Introduction to Regression Procedures

Linear Regression Models

In matrix notation, a linear model is written as

\[  \bY = \bX \bbeta + \bepsilon  \]

where $\bX $ is the $(n \times k)$ design matrix (rows are observations and columns are the regressors), $\bbeta $ is the $(k \times 1)$ vector of unknown parameters, and $\bepsilon $ is the $(n \times 1)$ vector of unobservable model errors. The first column of $\bX $ is usually a vector of 1s and is used to estimate the intercept term.

The statistical theory of linear models is based on strict classical assumptions. Ideally, you measure the response after controlling all factors in an experimentally determined environment. If you cannot control the factors experimentally, some tests must be interpreted as being conditional on the observed values of the regressors.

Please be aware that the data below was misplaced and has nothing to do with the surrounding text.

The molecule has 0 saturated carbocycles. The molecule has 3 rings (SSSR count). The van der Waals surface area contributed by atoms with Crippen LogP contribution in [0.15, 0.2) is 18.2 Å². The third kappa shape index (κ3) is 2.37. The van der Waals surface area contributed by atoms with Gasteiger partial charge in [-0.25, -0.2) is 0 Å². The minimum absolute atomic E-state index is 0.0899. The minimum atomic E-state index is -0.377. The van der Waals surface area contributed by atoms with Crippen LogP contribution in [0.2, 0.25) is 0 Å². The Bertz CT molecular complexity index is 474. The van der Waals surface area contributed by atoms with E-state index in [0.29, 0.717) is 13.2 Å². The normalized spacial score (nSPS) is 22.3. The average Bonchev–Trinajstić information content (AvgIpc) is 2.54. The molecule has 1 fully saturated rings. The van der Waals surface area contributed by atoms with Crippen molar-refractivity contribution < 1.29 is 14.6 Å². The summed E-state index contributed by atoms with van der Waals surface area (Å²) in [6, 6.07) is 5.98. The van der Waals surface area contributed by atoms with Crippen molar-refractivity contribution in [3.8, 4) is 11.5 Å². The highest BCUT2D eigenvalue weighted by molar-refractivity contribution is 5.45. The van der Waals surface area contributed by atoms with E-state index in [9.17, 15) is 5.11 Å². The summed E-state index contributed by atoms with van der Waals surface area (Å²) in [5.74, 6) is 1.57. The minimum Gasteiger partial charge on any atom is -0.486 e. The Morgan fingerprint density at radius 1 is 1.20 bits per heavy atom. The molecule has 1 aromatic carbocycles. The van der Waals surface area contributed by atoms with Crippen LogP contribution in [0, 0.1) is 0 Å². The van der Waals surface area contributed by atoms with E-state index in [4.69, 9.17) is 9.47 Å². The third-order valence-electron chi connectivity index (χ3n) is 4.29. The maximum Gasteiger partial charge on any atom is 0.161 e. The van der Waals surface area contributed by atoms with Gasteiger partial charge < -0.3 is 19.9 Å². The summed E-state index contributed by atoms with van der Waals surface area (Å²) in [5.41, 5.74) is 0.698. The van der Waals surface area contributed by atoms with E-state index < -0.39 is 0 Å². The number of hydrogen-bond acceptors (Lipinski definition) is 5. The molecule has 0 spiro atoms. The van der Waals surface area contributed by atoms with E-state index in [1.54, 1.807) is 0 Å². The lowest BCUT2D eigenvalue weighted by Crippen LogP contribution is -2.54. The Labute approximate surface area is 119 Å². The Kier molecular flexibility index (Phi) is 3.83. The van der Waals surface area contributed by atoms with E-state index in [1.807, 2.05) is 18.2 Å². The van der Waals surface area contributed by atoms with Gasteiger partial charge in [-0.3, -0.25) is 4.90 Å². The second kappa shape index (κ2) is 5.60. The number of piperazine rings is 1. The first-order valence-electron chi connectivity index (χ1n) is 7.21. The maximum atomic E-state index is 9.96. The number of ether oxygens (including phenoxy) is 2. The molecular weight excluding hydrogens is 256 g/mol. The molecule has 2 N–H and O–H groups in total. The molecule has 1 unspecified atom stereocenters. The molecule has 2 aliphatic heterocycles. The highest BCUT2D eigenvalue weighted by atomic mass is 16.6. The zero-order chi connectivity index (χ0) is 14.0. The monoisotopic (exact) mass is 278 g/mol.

Other assumptions are as follows:

  • The form of the model is correct (all important explanatory variables have been included). This assumption is reflected mathematically in the assumption of a zero mean of the model errors, $\mr{E}[\bepsilon ] = \mb{0}$.

  • Regressor variables are measured without error.

  • The expected value of the errors is 0.

  • The variance of the error (and thus the dependent variable) for the ith observation is $\sigma ^2/w_ i$, where $w_ i$ is a known weight factor. Usually, $w_ i=1$ for all i and thus $\sigma ^2$ is the common, constant variance.

  • The errors are uncorrelated across observations.

When hypotheses are tested, or when confidence and prediction intervals are computed, an additional assumption is made that the errors are normally distributed.